Stefan Braatz’s EP for SoulDeep comprises of four equally impressive tracks that will reignite that classic sound of Chicago to you all over again. Yes it’s a homage but one that feels fresh with two tracks: Jacks Nation and especially Acid Music each offering their own blistering take on the Acid sound of the late eighties. Chicago Skyline meanwhile delves into a deeper landscape with moody keys and tastefully spoken words telling a story as does the next production T.R.A.X.X which also probes similar territory.
Having inevitably reached the colour Black the series now enters its tenth year with the same impact with which they began. The music is still first-rate, soulful yet provocative and as you play through the numbers you’ve got to say there is no sign of filler here. Opening with the Nebraska remix of Salvatore Freda’s Luv Can’t Hurt you get the sense of history compacted by a contemporary flair that defines the label so easily. And, as you ease into the proceeding Set Me Free by Willie Graff & Tuccillo you know you’re in good company. Moving between deeper moments, Tech and Disco and most points in between the selection features the labels releases over the past year, along with some new exclusives that notably finish with Mark Hand’s sublime bass-warming Don’t Take It All Away. A second CD then sees everything blended neatly together for your extended listening pleasure.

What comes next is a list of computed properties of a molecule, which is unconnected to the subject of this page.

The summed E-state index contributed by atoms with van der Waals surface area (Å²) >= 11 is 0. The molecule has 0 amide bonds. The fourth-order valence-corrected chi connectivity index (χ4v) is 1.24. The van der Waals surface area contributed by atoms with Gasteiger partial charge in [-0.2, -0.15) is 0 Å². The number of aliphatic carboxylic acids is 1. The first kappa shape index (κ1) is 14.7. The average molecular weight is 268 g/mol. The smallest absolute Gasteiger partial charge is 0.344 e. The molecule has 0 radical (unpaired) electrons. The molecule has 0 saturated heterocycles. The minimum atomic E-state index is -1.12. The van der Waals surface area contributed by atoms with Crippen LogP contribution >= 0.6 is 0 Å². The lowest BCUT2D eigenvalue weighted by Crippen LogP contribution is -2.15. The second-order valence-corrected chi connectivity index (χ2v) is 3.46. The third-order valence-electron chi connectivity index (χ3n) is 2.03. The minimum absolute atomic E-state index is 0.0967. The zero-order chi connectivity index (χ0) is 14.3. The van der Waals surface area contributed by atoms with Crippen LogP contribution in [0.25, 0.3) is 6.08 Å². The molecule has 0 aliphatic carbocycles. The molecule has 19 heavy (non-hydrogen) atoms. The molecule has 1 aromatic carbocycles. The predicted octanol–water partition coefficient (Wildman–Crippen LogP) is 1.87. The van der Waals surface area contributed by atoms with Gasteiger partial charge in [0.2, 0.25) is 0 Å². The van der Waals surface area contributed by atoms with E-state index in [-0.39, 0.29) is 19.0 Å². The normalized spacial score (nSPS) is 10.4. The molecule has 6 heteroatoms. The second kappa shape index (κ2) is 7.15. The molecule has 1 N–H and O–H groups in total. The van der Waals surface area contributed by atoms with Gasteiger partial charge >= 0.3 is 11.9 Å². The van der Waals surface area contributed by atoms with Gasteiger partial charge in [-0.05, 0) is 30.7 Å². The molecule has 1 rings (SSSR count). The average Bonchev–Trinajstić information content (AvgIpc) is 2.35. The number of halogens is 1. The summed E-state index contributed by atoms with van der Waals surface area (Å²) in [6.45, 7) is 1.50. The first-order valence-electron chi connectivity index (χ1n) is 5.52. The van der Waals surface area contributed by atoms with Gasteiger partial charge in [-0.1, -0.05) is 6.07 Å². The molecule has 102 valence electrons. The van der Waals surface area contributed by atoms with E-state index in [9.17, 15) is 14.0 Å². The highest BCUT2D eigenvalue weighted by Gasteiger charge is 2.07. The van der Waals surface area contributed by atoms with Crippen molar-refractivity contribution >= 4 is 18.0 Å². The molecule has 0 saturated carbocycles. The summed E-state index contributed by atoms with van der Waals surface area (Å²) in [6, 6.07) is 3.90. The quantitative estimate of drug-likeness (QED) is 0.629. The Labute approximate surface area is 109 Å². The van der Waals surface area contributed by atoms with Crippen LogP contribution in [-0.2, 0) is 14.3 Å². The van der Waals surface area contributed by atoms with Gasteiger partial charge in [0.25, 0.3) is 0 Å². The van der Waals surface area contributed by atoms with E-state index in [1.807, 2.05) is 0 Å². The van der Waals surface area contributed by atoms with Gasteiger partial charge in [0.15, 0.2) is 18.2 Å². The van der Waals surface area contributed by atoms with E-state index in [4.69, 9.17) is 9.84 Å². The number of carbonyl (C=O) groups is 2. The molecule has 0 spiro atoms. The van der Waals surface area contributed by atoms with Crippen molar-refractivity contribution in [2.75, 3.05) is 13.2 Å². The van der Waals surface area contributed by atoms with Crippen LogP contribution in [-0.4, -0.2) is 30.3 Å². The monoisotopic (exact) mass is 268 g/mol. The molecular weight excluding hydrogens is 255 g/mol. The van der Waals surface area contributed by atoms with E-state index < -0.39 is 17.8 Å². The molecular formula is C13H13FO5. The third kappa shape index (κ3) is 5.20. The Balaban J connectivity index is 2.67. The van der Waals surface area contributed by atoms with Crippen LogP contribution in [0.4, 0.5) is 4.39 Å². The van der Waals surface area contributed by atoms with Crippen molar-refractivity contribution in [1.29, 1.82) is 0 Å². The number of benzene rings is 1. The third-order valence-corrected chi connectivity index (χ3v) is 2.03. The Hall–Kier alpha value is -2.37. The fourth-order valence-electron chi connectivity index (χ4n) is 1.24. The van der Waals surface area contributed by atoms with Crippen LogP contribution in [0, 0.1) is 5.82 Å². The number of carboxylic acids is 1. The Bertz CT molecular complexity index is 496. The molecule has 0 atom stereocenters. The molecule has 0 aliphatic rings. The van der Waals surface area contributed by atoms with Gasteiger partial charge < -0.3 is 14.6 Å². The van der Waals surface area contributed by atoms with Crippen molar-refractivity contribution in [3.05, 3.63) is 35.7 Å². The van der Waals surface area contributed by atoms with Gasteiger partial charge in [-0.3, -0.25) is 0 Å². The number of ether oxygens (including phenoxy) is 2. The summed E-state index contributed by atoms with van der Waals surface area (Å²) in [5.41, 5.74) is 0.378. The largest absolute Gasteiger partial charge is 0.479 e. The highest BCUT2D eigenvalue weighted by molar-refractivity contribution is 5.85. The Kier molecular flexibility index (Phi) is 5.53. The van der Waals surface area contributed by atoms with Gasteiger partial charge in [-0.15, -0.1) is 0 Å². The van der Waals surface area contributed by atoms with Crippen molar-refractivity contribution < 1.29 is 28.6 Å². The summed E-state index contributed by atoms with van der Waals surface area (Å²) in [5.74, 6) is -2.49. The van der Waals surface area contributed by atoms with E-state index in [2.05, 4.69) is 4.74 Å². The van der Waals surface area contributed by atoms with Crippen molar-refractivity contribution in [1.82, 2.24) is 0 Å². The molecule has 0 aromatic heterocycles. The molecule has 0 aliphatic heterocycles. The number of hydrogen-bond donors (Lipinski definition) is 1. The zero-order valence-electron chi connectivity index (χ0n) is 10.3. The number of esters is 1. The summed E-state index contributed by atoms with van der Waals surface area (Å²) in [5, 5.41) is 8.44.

The third album for review this week is by far the most diverse. And number 3 in the Parisien series continues its dedication to exposing fresh French talent. Put it this way if you know of a nightclub that plays such an exciting and wildly imaginative set of music then please let us know? From Toys low-slung and emotive â€˜Noise’ straight through to the cosmopolitan Disco of Cinema and Le Crayon, and on to the chiming guitars of You, the compilation breathes fresh life into jaded eyes. Just to highlight the variation FAUVE â€˜Kane’ pushes the envelope still further with haunting sentiments and retro guitars feeling cinematic and tastefully mysterious, while the finale from Saint Michel â€˜Don’t Bother’ does likewise except with synthesizers accompanied by a more melancholy twist. Next please.
bbr/ Philadelphia International Records